The first step is finding out what is the one message that they want to convey. What is the idea worth spreading? Then after we go into organizing the ideas, drafting an outline, then the speech itself. That’s about the structure of the content. Then for the delivery, and it’s probably the hardest step, is reaching authenticity. And to me the key here is to tell them to enjoy it. During the last steps of the process, we tell them to forget about all they have worked on before and enjoy it. You’ve worked very hard and we’ve made sure you’re ready so now let your heart speak. It’s easy to say but it’s not easy to do.

Has something shifted in your way of coaching since the covid-19 pandemic? 
A lot of my colleagues switched to teaching about how to run online meeting, how to give online talks. That is not something I’ve done and not something I’m interested in developing. Because of my experience and love for acting, I love the human interaction. I love being with someone, interacting, discussing, observing. And it’s very hard to recreate that. The level of participation is dramatically reduced as soon as you put a screen between two individuals. I think that it is important for people to understand that yes, there are number of meetings or interactions that they can have with people far away through a screen. And in terms of reducing our environmental impact of teaching, conferencing, and research, then it’s a good thing that more things are online. But personally, that’s not something I’m looking forward to.

So it is possible to learn something about presentation or communication skills through webinars?
It is possible but I think you will never be able to replace the feeling of having a real audience in front of you. And the stress that is associated with it. For some people it’s stress, for others it’s a thrill. So far, we don’t have the technological tools to recreate that. So sure, we can teach individuals how to structure their presentation and we can teach them how to use their voice, use their body language and adapt that to the medium of online communication. But the contact with your audience is something vastly different in a situation where you’re online and in a situation in person.

One of your workshops focused on Announcing bad news and you started with “adopting certain mindset when communicating bad news”. What does it mean?
When we announce bad news, often times we are not comfortable and that’s normal. This discomfort affects the way we behave. Negative emotions make us retract within ourselves. And make us less open to the other person. If you want to make it easier on you as the person announcing the bad news, it is important to understand your behaviour and the reason why you behave the way you behave. People often have clumsy way of dealing with their own discomfort. And they will say “I’m doing this for the other person” whereas what they’re actually doing is for themselves. The person receiving bad news is a lot more distressed than the person announcing the bad news. So it’s basically telling the participants in a way to forget how you feel, go straight to the point, announce the bad news as neutrally as possible and yes, the person in front of you will react with anger, with distress, with shock, disbelief, denial, lots of different ways. And the role of the person announcing the bad news is to leave space to the person.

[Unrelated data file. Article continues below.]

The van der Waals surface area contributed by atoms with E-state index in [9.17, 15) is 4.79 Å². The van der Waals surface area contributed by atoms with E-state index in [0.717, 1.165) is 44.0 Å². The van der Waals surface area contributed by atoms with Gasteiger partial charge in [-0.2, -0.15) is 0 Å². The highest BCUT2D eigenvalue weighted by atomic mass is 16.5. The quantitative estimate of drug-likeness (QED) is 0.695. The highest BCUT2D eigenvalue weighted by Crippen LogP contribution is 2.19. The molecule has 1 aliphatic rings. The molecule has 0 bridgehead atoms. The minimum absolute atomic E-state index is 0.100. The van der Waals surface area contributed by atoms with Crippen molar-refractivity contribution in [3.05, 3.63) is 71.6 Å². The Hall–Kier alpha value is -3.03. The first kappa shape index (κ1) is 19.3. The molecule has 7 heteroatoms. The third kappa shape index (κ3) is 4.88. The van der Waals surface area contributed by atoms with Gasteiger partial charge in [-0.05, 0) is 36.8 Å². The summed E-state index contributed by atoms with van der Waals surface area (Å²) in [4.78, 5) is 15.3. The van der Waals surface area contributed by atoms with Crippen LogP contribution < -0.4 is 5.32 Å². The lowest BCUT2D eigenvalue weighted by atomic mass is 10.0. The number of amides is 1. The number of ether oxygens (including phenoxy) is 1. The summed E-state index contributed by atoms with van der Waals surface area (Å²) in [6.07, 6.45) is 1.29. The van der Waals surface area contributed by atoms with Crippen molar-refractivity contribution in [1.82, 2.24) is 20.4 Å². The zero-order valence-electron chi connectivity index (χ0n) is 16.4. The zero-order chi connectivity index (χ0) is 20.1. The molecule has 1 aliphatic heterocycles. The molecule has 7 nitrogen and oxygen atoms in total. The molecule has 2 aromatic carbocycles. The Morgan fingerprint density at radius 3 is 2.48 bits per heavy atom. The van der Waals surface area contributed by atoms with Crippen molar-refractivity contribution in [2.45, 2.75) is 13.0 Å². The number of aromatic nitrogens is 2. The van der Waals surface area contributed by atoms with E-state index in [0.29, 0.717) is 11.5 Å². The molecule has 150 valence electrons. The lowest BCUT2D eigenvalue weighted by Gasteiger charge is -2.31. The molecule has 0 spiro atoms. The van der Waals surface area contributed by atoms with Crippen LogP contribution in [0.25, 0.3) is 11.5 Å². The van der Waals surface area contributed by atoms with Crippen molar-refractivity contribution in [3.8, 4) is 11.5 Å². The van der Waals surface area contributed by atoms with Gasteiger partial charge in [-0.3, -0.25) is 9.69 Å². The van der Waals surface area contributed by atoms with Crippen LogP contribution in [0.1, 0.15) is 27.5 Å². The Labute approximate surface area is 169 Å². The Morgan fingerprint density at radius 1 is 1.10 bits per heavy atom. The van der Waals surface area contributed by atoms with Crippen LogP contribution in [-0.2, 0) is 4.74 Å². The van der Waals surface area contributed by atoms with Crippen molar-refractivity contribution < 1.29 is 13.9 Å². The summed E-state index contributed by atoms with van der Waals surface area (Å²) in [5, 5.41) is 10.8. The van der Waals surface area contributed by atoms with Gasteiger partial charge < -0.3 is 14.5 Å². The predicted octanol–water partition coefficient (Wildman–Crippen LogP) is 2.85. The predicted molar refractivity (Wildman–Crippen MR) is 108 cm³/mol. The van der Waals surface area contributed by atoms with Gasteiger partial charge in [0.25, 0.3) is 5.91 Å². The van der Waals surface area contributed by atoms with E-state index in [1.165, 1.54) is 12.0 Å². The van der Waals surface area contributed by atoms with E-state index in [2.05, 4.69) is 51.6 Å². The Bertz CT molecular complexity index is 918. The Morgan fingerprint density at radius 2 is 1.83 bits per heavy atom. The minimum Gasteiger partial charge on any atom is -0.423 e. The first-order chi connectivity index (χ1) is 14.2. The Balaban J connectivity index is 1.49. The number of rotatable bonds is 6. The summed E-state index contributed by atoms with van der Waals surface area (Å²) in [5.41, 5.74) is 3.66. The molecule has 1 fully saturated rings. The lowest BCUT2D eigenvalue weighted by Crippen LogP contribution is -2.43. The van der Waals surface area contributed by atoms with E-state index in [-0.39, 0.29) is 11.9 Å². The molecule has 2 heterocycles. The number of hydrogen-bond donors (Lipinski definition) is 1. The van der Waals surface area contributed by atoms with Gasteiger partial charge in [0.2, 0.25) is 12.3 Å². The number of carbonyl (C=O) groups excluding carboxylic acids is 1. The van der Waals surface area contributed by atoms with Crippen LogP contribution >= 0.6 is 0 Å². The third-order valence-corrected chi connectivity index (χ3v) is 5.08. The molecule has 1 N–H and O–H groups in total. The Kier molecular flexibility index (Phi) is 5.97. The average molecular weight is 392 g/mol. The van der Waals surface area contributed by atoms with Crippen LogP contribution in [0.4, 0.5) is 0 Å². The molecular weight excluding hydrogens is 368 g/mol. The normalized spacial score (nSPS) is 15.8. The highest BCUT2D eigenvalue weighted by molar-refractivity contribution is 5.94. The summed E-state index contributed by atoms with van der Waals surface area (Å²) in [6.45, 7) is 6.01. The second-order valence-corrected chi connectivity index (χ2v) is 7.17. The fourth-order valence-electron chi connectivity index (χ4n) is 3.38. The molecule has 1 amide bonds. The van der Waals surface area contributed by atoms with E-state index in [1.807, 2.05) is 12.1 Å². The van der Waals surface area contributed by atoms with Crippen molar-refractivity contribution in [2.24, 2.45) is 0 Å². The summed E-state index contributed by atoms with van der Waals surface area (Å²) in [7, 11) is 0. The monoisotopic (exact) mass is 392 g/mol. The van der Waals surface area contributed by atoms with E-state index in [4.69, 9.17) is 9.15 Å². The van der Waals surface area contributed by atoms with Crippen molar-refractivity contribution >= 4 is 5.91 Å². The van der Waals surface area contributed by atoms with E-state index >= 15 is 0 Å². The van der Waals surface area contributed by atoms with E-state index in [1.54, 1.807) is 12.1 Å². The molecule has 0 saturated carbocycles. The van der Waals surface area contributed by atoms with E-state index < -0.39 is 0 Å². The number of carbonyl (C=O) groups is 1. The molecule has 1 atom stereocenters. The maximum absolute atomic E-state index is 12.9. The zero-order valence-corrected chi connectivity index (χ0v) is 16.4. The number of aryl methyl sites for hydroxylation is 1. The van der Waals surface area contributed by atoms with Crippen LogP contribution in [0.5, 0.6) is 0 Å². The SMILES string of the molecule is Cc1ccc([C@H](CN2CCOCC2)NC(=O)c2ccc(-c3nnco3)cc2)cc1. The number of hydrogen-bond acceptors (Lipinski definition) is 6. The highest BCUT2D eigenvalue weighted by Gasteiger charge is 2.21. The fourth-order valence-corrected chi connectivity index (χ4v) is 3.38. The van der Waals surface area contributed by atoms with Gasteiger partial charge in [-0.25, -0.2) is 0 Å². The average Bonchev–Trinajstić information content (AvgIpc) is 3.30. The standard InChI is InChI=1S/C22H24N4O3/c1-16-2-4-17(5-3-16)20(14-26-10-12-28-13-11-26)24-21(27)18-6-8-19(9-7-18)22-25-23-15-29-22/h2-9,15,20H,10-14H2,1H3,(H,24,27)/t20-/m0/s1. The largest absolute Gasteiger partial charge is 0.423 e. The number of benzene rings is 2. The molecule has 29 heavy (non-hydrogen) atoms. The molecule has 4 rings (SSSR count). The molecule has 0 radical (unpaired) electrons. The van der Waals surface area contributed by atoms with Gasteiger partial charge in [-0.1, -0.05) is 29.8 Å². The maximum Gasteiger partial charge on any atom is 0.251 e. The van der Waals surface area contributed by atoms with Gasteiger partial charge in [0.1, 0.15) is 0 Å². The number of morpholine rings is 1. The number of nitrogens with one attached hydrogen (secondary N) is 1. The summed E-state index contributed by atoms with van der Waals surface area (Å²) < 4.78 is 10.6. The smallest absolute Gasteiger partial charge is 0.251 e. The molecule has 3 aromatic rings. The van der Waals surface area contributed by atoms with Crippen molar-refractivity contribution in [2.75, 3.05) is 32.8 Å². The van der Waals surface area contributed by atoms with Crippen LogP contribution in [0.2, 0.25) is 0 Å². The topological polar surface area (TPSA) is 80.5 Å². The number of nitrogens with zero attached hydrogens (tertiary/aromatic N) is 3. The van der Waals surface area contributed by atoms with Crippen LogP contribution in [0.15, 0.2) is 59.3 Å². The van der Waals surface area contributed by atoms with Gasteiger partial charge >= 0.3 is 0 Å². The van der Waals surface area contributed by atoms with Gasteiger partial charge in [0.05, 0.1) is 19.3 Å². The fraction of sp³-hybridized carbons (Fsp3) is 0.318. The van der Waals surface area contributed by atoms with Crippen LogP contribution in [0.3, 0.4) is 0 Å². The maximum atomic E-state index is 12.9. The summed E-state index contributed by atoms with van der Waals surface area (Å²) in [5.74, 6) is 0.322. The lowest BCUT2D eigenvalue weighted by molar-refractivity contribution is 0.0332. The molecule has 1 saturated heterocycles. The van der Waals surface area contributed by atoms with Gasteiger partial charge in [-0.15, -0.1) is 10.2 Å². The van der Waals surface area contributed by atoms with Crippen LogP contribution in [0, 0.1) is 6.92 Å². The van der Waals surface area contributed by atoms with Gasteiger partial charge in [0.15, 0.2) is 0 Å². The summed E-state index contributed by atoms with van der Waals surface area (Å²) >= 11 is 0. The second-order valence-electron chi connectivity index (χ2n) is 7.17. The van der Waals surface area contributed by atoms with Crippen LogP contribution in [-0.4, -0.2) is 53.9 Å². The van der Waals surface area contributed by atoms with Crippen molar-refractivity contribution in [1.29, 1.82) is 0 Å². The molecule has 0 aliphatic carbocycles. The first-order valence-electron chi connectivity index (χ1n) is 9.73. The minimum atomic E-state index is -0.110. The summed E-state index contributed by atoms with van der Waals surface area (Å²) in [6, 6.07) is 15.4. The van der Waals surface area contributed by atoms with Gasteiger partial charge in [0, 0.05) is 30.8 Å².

From a neuroscientific perspective and taking in consideration years of coaching, do you feel any changes in people’s concentration in this era of the constant flow of information from everywhere?
No, I don’t see it in what I do. In terms of coaching, what I do relates very much to something very primitive about our human nature. We behave in very stereotype manners and whether we live in a world of information, it does not affect so much those primitive behaviours. Then in terms of science communication, yes. There is a lot more information out there, a lot more noise. It’s harder for scientists to be heard and to convince politicians and convince the general public. So, I think it’s a part of what I teach. There is a component that is warning young researchers or established researchers, giving them tools to understand what are the basics of communication in this society of information. And especially hard scientists have not been trained to craft impactful stories. The currency of a hard scientist is "the fact". And in our current society, you would find plenty of examples, and I mention UK and US without going into further details, there are plenty examples in which saying and announcing facts is not leading you anywhere. And that the discourse of success is sometimes very far from the objective reality. We are all experiencing it and it’s mind-blowing. I’m working to give scientists some clues how they can contribute to it in efficient and ethical way.

Could it be because in the times of social media, anyone can say anything?
It’s a good thing that people can express themselves and can access information. We don’t want to go back to society where we control what people say and only give voice to people who have been approved. But the age of freely circulating information is revealing all the biases we have in understanding and believing information. Another concept that we don’t talk about much in research is the notion of belief. There is a certain set of ideas or concepts that we take for truth, we believe in it and we don’t question it anymore. People go and read information and because of their biases they will say “oh that fits with my world view and I will consider that this is the truth”. And fighting belief is very hard. Fighting with your own belief is hard and fighting with someone else’s belief, that is extremely hard.

During one of your seminars you said „Knowledge is useless if you don’t share it.“ And it sounds like your motto.
Yes, for sure. Passion has always been my driver. I’m curious and passionate about things and that’s why I want to gain more information. That’s why I want to share it. Because if I’m just excited about, let’s say making beer, if I become an expert in making the best beer in the world and I’m not sharing it with anyone, what’s the point? I’m going to be happy drinking my beer on my own but it’s going to be sad. It’s very powerful, rewarding and satisfying when you’re passionate about something to share it. And I think it’s the same with knowledge.

What are your next steps in sharing passion for sharing knowledge then?
Very concretely my next step is to train someone else to work with me. Then there is another very practical step, which is writing a book. I have two book ideas, one is about science communication, giving some form of handbook or manual to researchers about learning how to craft talks. The other is about science in improv. It’s standing on what I’ve learned and it’s gonna be with the intention of spreading this passion.

Dr Samuel Lagier is a communication trainer, coach, and comedian. He runs SamSpeaksScience, dedicated to help researchers talk about their work. Sam joined the TEDxLausanne team and he brings storytelling to experts. He holds a PhD in neuroscience and his 15 years of scientific research and has over 13 years of experience with improvised comedy.